Even if you order a coffee or tea "con limon" in a bar, you may be offered a tapa, although it could only amount to a wee bowl of junket or a small cake. One of our favourite bars in Salamanca is in the city's Gran Via. An art deco delight that looks like an Australian milk bar from the 1950s, it always has on display a dozen or more different tapas. They range from anchovy canapes, through bread rolls filled with ham, to slices of tortilla.

A local bar with its counters loaded
with a changing array
of delicious tapas
Unlike many of the small bars in the suburbs where the food remains the same throughout the day, here the tapas are changed early in the afternoon and a different array appears. "The people are hungrier before lunch than before dinner so we have larger servings in the earlier part of the day," says Alfredo, our ever-friendly, ever-busy barman.

This young camarero's day begins about 1pm when he arrives for work and might last to 3am or later the following morning six days a week for 50 weeks a year.

I ask him to name the tapas and he rattles off "canape de anchoa (anchovies on toast), heuvos con bechemel (egg in a white sauce, coated in bread crumbs and fried), patatas bravas (diced roast potatoes which, like the eggs, are heated in a microwave before being served with a mayonnaise sauce), gambas (prawns) in garlic, bocadillos (small bread rolls with different fillings such as ham, bacon and cheese, or tomato), tortillas..." The list goes on.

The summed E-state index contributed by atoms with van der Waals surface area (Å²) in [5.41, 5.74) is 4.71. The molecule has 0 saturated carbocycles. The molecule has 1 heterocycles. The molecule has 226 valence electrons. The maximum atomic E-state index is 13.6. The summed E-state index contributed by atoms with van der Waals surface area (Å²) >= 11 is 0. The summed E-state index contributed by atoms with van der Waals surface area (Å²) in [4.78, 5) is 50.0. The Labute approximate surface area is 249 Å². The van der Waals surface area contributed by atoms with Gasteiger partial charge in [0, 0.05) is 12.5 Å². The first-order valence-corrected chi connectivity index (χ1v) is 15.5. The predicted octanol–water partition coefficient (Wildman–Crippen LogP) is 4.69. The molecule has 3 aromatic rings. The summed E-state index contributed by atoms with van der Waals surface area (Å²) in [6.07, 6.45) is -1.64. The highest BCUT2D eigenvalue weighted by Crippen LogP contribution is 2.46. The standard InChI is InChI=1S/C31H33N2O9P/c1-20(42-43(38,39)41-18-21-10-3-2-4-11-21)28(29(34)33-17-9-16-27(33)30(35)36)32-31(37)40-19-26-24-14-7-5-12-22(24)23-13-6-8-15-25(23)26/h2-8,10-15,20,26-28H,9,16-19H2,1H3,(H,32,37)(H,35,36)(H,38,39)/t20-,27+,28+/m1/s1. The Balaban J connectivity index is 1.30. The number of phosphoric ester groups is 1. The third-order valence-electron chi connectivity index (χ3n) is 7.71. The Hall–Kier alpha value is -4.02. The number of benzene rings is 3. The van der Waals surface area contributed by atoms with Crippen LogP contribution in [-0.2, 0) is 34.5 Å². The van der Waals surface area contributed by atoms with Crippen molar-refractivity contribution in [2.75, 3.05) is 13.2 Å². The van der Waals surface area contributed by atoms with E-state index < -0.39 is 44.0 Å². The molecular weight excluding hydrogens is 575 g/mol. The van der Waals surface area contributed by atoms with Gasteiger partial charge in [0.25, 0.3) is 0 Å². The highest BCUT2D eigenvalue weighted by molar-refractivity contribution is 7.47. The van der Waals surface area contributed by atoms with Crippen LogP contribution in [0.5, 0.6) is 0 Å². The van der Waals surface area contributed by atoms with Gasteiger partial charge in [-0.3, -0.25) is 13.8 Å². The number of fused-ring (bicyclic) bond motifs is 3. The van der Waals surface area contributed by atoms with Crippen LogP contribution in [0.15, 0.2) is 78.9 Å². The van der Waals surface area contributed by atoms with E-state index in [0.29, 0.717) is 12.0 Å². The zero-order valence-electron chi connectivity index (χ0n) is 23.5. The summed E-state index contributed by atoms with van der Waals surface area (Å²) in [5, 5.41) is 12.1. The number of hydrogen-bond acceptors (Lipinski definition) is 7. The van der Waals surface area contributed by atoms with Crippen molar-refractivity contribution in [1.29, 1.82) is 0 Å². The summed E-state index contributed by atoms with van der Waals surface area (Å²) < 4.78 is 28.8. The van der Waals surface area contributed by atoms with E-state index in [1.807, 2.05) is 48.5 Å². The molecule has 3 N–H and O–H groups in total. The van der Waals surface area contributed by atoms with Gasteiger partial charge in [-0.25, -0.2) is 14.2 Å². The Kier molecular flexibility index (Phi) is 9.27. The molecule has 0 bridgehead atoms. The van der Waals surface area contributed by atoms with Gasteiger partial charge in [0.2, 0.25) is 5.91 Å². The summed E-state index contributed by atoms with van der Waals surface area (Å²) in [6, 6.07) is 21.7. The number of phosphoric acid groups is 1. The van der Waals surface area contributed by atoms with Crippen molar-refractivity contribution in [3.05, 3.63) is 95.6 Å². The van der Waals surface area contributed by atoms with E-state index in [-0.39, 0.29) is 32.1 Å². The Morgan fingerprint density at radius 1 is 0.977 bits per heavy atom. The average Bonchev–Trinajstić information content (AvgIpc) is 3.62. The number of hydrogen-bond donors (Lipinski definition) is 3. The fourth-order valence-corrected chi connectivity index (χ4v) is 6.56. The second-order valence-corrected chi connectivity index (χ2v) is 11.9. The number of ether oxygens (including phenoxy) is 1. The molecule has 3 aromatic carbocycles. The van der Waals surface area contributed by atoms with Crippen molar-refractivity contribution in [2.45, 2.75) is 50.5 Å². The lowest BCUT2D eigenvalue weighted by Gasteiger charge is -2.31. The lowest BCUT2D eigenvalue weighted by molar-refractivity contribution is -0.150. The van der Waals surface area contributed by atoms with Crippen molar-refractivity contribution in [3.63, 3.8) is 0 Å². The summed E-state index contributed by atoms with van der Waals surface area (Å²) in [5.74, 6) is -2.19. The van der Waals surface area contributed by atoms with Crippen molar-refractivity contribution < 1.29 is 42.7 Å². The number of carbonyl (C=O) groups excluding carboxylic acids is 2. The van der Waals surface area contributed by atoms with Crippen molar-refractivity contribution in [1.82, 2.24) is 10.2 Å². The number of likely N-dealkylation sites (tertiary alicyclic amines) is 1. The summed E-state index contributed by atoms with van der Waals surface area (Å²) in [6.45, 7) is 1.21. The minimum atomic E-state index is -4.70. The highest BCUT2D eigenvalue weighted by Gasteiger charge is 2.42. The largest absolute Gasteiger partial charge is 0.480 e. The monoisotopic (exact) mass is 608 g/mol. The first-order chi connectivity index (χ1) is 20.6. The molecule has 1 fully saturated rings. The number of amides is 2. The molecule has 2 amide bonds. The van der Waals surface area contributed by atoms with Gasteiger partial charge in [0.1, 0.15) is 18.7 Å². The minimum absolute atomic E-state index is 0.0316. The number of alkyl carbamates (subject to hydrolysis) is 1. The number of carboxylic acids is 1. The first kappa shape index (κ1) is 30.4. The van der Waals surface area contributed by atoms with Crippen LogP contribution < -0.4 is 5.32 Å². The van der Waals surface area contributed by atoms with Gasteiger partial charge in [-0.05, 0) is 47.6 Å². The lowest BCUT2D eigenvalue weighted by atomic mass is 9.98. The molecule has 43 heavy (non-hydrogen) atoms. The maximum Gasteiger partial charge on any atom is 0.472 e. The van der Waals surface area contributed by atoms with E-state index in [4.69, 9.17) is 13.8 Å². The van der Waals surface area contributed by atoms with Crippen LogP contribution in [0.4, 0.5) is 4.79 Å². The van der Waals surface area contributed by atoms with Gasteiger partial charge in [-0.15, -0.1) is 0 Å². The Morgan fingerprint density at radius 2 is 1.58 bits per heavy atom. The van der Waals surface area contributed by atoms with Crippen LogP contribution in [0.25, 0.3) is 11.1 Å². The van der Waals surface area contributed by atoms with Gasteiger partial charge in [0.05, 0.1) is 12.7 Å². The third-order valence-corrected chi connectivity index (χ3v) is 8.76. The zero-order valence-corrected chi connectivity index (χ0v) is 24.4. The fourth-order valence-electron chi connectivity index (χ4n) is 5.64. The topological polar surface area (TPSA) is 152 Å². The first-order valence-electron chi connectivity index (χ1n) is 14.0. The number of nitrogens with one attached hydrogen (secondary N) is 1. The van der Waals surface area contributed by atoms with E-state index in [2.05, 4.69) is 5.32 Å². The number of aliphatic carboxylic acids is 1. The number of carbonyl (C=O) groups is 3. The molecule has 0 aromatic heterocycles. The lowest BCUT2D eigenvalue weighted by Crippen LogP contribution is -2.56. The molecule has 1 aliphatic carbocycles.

Every region, every city, every town and village, and almost every bar, has its own type of tapas. Ask a barman what tapas he has and you will get a blast of terminology that only confuses the novice. The best thing is to look at the range and nominate the one that looks most interesting or appetising. In the bars we have been to, the tapas come with the drinks and whether you opt for one or not the price remains the same. But many bars now demand payment for their tapas and the newcomer needs to ask if there is a charge and what it will cost.

Fresh tapas on crusty bread with
jamón, olives, tomatoes & onion
The price will probably range from $1 to $2. Many bars also serve raciones - meal-sized servings that are usually of the same sort of food the tapas are made from, and these can cost up to $10 or more.

A media racion is half the full meal but again the visitor needs to make clear that it is a tapa, not a plate of food that is wanted. Standing at a bar, sipping a canya - a draught beer - or a glass of wine from a barrel behind the counter and snacking on a delicious tapa is one of the great pleasures of life. It is not surprising so many Spaniards have made it their favourite pastime.

Geoffrey Maslen's latest book is An Uncertain Future: Australian Birdlife in Danger published by Hardie Grant